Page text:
Perhaps the most touching thing about working with a large group of orphans is discovering the family networks they have built for themselves.
Upon arriving at the school we were introduced to the “Mamas” or staff. Mama Josephine was the first person I met. She is the cook for staff and volunteers and takes care of the volunteer house. Mama Christina is the accountant. Mama Maristella is the headmistress. Then there is Bibi. In a sense, she is one of the Mamas, but as she is older and a grandmother, everyone calls her Bibi or grandma. And she is very much the grandma of us all.
Volunteers are referred to as “sister” or “brother.” I am Sister Natalie – or as most of the girls pronounce it: Sista Natalia. It always makes me smile.
Some have also formed their own family groups among friends. Geradina, one of the form three girls who is very sensible and helps to take care of the others, is affectionately known as “Mama G.” Other girls will shyly introduce you to their friends and say “this is my mama” or even “this is my grandma.” At first this was confusing, but we learned quickly to take it for what it is – a need for connection.
Often one or more of the girls will become very attached to a volunteer. One girl who I talk with a lot has asked if she can call me her mum while I am here. Of course I said yes. Regardless of whether it is a good idea – how do you possibly say no to that question? So I am Jackline’s Mummy, and whenever she sees me she asks how Daddy is doing, and have I heard from him lately. I have told D. this and he seems to think it is quite sweet and asked her to send him an email.
Another student indirectly adopted Matt & Gemma as her parents, while Gemma was teaching her a civics lesson about the various types of families: nuclear, single parent, etc. “Nuclear family is like… me and you and Matt?” she asked with a shy smile. And so it was.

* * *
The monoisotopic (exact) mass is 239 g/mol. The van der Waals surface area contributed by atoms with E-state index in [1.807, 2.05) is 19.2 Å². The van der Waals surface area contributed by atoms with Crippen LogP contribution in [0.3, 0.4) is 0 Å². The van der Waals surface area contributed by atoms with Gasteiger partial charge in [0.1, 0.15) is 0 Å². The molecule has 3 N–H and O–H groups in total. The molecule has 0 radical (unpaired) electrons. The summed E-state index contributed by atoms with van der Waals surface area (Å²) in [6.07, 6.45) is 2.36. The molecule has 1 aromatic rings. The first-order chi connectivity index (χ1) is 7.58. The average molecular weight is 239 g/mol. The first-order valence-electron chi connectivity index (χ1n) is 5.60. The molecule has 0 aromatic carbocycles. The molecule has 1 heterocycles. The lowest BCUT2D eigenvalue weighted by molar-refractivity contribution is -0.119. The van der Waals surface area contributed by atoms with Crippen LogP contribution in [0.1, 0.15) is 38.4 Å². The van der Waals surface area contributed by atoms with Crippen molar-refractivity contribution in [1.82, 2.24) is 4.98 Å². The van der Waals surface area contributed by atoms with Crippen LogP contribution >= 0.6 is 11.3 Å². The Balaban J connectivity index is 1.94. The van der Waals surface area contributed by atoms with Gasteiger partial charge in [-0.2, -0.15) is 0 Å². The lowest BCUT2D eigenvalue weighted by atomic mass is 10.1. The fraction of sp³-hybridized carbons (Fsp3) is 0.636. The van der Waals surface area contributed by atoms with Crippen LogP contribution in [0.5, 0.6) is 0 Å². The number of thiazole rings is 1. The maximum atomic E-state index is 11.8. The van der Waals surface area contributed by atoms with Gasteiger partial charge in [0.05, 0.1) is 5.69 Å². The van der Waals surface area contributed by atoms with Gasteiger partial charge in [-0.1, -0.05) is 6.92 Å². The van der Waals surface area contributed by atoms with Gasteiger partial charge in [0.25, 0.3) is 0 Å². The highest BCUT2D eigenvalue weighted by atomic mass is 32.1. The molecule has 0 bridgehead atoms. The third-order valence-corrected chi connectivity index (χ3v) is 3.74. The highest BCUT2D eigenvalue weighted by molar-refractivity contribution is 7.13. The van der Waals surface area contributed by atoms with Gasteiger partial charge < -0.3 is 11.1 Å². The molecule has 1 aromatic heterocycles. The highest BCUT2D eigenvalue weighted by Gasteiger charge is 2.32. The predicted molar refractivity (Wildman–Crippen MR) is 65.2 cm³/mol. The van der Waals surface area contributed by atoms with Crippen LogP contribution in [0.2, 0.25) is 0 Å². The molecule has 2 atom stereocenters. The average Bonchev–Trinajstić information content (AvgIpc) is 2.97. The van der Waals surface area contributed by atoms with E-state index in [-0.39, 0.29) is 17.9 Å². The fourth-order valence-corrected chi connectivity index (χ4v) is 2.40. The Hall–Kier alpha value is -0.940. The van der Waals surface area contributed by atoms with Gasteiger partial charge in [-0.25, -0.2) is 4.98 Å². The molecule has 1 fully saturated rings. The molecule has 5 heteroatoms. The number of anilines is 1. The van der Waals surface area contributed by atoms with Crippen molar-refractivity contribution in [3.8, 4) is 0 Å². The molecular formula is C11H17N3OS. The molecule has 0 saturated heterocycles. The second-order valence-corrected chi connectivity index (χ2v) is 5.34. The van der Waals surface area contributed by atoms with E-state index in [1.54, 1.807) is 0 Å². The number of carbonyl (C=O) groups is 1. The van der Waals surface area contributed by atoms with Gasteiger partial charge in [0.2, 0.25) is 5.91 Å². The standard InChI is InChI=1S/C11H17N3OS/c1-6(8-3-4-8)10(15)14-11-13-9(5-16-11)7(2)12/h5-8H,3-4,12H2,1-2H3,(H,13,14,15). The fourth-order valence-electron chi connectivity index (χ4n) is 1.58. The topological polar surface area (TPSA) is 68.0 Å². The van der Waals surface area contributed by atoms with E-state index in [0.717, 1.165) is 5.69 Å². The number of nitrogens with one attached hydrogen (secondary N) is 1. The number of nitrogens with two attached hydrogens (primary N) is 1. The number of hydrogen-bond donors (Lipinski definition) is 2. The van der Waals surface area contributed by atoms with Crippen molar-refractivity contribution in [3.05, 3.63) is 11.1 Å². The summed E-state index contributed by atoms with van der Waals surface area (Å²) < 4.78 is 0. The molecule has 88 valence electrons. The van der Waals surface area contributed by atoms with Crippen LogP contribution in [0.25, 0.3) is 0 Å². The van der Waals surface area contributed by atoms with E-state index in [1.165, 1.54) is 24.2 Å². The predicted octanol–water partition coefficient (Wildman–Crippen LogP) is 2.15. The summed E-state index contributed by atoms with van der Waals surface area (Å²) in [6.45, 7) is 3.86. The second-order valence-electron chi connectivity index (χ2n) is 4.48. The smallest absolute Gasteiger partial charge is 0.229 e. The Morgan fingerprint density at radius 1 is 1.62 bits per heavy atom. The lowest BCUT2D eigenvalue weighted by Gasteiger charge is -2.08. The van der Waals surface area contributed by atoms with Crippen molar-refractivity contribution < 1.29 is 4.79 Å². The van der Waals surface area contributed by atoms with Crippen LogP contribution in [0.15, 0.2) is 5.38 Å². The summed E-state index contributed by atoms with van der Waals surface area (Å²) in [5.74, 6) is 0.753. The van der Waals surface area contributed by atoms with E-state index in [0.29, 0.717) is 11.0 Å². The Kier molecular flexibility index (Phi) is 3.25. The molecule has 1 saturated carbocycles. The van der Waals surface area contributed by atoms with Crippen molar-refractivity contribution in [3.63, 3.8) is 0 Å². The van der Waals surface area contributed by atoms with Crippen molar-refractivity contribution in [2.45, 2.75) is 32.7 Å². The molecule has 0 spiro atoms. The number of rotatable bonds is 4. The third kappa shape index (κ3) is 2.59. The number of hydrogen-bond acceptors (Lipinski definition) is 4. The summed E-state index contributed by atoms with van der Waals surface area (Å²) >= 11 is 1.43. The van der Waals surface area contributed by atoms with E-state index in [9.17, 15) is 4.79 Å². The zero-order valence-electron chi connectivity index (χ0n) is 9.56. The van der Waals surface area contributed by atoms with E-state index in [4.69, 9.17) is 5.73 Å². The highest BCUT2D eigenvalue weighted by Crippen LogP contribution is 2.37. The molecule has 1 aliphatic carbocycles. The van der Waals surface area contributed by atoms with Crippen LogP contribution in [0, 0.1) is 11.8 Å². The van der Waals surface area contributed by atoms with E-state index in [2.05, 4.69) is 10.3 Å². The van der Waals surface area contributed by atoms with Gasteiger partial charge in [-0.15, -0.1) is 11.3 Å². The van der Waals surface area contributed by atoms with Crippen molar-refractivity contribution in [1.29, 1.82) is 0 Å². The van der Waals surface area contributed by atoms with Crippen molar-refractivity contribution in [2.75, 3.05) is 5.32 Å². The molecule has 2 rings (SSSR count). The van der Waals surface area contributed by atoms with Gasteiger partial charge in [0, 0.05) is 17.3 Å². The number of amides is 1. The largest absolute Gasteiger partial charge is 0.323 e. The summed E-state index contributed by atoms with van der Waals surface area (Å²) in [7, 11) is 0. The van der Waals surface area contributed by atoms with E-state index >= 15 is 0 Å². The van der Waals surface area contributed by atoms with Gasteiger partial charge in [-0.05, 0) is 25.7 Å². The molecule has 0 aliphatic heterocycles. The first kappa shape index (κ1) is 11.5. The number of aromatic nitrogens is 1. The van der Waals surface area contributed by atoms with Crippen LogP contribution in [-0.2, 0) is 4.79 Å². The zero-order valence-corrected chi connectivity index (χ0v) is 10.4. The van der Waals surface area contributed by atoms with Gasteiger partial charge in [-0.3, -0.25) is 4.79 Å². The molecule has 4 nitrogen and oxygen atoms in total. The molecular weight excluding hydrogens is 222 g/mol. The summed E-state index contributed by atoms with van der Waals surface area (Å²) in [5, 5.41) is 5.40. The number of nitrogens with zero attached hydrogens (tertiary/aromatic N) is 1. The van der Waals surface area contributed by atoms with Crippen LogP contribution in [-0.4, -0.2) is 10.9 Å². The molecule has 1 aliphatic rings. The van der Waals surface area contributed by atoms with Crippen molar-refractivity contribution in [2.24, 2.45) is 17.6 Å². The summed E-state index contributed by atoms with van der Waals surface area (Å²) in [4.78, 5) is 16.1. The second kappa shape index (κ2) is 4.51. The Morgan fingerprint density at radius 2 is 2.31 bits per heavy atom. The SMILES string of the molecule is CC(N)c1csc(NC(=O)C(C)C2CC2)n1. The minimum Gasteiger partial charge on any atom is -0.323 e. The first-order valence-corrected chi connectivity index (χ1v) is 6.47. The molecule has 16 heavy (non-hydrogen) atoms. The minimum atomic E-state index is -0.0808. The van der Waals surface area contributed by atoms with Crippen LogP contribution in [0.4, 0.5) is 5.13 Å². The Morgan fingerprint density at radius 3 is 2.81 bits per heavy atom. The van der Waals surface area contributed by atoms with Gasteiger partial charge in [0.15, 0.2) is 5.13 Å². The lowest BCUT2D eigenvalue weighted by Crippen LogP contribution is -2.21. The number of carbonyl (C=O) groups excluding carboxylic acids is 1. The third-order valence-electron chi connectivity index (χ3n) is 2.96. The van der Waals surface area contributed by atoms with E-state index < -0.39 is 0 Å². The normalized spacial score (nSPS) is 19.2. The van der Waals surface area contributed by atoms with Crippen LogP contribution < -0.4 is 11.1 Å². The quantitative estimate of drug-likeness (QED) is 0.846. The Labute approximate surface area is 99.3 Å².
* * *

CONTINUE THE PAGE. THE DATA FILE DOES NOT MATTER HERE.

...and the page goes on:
So so far I am Sister and Mummy. Of course, to one group, my Form II English class, I am someone else. They are a very quiet class, and I struggle to get any of them to participate in class or to ask any questions. One day after finishing a lesson, and trying in vain to get them to ask any questions before I left, one girl at the back finally raised her hand. I could not wait to hear what curiosity my ingenious teaching had inspired.
“Do you have a husband?” she asked. OK, so not at all related to the lesson. But someone finally said something. I’ll take it.
“Yes,” I answered. Another hand went up.
“Do you have any children?”
Oh. A moment of silence. And one more hand slowly raised.
“Can we call you Mama?”
Umm… Thankfully by then I realized many of the teachers, and in fact many women are addressed as Mama regardless of your relationship with them.*
“Of course,” I answered. And so now, Forms I, III and IV call me Sister, but Form II calls me Mama.
As someone from a rather large family, I have been fortunate enough to never have to consider what it might be like to not have these connections. Yet I cannot imagine what I would do without them. I rely so heavily on my sisters and brothers, my parents, in-laws and cousins. It is truly heartbreaking to see so many girls longing for what I often take for granted – yet it is encouraging and even inspiring to watch how they create it for themselves, and from themselves.
* I am choosing to ignore the fact that younger women are referred to as sister and older women as Mama. The girls do not think I am old. When they guess my age they usually start at about 22, or as high as 25. When I tell them 32, their eyes widen and their jaws drop, and they insist I look far to young to be 32. Have I mentioned how much I like these girls?